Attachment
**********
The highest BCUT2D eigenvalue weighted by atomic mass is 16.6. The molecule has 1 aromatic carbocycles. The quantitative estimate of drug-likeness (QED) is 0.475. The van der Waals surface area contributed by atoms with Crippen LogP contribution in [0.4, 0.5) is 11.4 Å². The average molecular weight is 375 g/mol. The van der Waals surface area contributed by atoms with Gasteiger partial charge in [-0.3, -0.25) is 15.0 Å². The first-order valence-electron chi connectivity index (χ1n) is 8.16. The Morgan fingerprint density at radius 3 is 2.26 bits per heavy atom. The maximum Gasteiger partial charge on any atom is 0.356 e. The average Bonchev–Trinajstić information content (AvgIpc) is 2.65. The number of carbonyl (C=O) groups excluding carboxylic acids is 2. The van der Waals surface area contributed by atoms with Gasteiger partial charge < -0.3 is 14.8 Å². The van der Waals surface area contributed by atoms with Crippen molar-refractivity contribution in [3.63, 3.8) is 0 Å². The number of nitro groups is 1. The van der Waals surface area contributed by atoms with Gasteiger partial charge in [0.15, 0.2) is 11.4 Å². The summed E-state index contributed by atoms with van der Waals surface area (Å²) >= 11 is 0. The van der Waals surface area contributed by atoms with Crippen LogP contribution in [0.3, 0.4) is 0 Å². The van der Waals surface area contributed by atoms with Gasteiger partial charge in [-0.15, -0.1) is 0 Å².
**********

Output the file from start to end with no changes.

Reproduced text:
The highest BCUT2D eigenvalue weighted by atomic mass is 16.6. The molecule has 1 aromatic carbocycles. The quantitative estimate of drug-likeness (QED) is 0.475. The van der Waals surface area contributed by atoms with Crippen LogP contribution in [0.4, 0.5) is 11.4 Å². The average molecular weight is 375 g/mol. The van der Waals surface area contributed by atoms with Gasteiger partial charge in [-0.3, -0.25) is 15.0 Å². The first-order valence-electron chi connectivity index (χ1n) is 8.16. The Morgan fingerprint density at radius 3 is 2.26 bits per heavy atom. The maximum Gasteiger partial charge on any atom is 0.356 e. The average Bonchev–Trinajstić information content (AvgIpc) is 2.65. The number of carbonyl (C=O) groups excluding carboxylic acids is 2. The van der Waals surface area contributed by atoms with Gasteiger partial charge < -0.3 is 14.8 Å². The van der Waals surface area contributed by atoms with Crippen molar-refractivity contribution in [3.63, 3.8) is 0 Å². The number of nitro groups is 1. The van der Waals surface area contributed by atoms with Gasteiger partial charge in [0.15, 0.2) is 11.4 Å². The summed E-state index contributed by atoms with van der Waals surface area (Å²) >= 11 is 0. The van der Waals surface area contributed by atoms with Crippen LogP contribution in [0.3, 0.4) is 0 Å². The van der Waals surface area contributed by atoms with Gasteiger partial charge in [-0.15, -0.1) is 0 Å².